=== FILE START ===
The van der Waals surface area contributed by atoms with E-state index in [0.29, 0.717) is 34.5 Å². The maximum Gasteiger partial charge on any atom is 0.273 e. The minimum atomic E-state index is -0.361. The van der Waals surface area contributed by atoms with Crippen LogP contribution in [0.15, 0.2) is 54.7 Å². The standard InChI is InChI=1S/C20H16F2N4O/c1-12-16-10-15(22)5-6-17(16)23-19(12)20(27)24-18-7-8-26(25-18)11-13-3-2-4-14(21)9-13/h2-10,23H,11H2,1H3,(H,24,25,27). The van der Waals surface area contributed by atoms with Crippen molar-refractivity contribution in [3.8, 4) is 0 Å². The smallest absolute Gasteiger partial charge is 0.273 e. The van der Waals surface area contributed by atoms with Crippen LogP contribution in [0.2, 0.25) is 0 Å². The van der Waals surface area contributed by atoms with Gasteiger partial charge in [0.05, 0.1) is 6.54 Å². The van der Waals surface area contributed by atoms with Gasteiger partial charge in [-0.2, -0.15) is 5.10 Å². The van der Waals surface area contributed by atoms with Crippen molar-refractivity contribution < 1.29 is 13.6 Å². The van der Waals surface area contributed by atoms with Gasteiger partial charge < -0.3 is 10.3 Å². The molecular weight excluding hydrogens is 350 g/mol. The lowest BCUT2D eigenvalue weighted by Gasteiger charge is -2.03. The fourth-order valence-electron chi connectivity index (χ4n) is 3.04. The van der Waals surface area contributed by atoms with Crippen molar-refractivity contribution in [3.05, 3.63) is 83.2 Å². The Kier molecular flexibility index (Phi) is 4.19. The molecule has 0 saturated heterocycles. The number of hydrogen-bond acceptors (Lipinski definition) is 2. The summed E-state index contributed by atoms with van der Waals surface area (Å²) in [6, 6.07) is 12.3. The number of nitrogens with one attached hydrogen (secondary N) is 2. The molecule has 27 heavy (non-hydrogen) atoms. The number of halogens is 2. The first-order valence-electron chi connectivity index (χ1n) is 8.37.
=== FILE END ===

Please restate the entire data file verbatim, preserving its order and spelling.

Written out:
The van der Waals surface area contributed by atoms with E-state index in [0.29, 0.717) is 34.5 Å². The maximum Gasteiger partial charge on any atom is 0.273 e. The minimum atomic E-state index is -0.361. The van der Waals surface area contributed by atoms with Crippen LogP contribution in [0.15, 0.2) is 54.7 Å². The standard InChI is InChI=1S/C20H16F2N4O/c1-12-16-10-15(22)5-6-17(16)23-19(12)20(27)24-18-7-8-26(25-18)11-13-3-2-4-14(21)9-13/h2-10,23H,11H2,1H3,(H,24,25,27). The van der Waals surface area contributed by atoms with Crippen molar-refractivity contribution in [3.8, 4) is 0 Å². The smallest absolute Gasteiger partial charge is 0.273 e. The van der Waals surface area contributed by atoms with Crippen LogP contribution in [0.2, 0.25) is 0 Å². The van der Waals surface area contributed by atoms with Gasteiger partial charge in [0.05, 0.1) is 6.54 Å². The van der Waals surface area contributed by atoms with Gasteiger partial charge in [-0.2, -0.15) is 5.10 Å². The van der Waals surface area contributed by atoms with Crippen molar-refractivity contribution < 1.29 is 13.6 Å². The van der Waals surface area contributed by atoms with Gasteiger partial charge < -0.3 is 10.3 Å². The molecular weight excluding hydrogens is 350 g/mol. The lowest BCUT2D eigenvalue weighted by Gasteiger charge is -2.03. The fourth-order valence-electron chi connectivity index (χ4n) is 3.04. The van der Waals surface area contributed by atoms with Crippen molar-refractivity contribution in [3.05, 3.63) is 83.2 Å². The Kier molecular flexibility index (Phi) is 4.19. The molecule has 0 saturated heterocycles. The number of hydrogen-bond acceptors (Lipinski definition) is 2. The summed E-state index contributed by atoms with van der Waals surface area (Å²) in [6, 6.07) is 12.3. The number of nitrogens with one attached hydrogen (secondary N) is 2. The molecule has 27 heavy (non-hydrogen) atoms. The number of halogens is 2. The first-order valence-electron chi connectivity index (χ1n) is 8.37.